How to Tell If Marketing Ops Is the Right Career for You

Taking the job as a marketing operations leader is hard and rewarding. The skillset takes time to build. The work may be for you if you already have a good understanding of marketing and have a healthy curiosity about the technical side of operations. 

It’s also a role worth considering if you have skills in development and engineering, and want to learn how to use your abilities to optimize MarTech stacks to boost marketing. 

You know marketing operations is the right fit for you if you desire to solve integrations and automate campaigns for 10X output. The work needs people who love fixing and improving stuff. Think about whether you’d want to solve challenges such as:

  • Underutilized marketing automation systems
  • Siloed analytics
  • Conflicts between sales and marketing
  • Misunderstood customers
  • Leaky funnels, overarching deficiencies in marketing infrastructure or a slow pace of execution
  • Populating insights for stakeholders

What Skills and Tools Do You Need for Marketing Operations?

Marketing operations professionals are the problem-solvers in a company. They build their knowledge across departments. A useful list of soft skills is compiled in Gartner’s Marketing Operations and Organization Survey. They title it “challenges”, we see it as the MOps day-to-day:

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We also find that talking about frequently used tools and platforms is a great way to describe the skills needed for MOps.

Some of our favorite tools are listed among our technology partners, but there’s no specific software you must learn. You don’t just become a skilled MOps professional because you have your Marketo certification or any other individual certification. It’s more about a toolbelt than one tool or one platform. So let us walk you through the relevant areas of knowledge, and the software that pertains.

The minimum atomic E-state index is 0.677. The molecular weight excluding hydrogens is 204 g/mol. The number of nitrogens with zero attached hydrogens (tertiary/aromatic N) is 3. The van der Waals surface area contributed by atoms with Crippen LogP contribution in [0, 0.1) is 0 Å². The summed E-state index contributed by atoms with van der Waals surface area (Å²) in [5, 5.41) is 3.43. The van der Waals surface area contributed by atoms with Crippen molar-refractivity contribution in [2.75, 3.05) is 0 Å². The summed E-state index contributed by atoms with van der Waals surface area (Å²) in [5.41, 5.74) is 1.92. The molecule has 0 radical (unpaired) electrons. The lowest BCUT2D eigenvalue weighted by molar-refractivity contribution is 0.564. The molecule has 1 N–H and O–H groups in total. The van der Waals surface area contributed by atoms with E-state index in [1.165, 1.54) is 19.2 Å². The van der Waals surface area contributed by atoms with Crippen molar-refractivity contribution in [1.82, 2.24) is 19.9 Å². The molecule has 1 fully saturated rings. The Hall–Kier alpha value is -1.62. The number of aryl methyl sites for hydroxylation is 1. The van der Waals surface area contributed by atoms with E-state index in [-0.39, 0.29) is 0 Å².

1. Analytics

Analytics gives you the ability to analyze large amounts of data. You use statistical methods to identify patterns or trends that measure the performance of marketing channels and campaigns. 

The most popular tool used is Google Analytics. The number of websites that have it counts in tens of millions. Another website analytics tool is Hotjar.

You also want to be familiar with product and user analytics tools like Amplitude, MixPanel, or Appsflyer.

  1. Business Intelligence & Reporting

BI is a lot like website analytics, but for business operations. Reporting and taking action on the insights is a key part of the field. Popular BI tools are Power BI, Google Data Studio, Chartio, or the data exploration classic Tableau.

  1. Marketing Automation, Email and Personalized Messaging

Marketing automation can help you speed up repetitive tasks. But it also enables you to act on data in ways that you couldn’t pull off if you were to do it manually. So we believe that everyone setting up marketing automation should have a deep knowledge of marketing strategy.

Think of the example of your CRM registering a touchpoint such as a customer checking out a product page, and your campaign tool sending out an email based on that page view.

Our favorites include Autopilot, Active Campaign, SendGrid,, Drift, Braze, or Pardot. Automation platforms that are less specialized and modern, but still very popular, including Marketo, Eloqua, and HubSpot.

  1. Ad Platforms

Advertising will continue to be a key part of big marketing efforts, and you can only improve what you understand. And retargeting is an effective way to grow conversion rates that you want to master early on. We recommend gaining first-hand experience in advertising on Google, Facebook & Instagram, but also LinkedIn or display networks.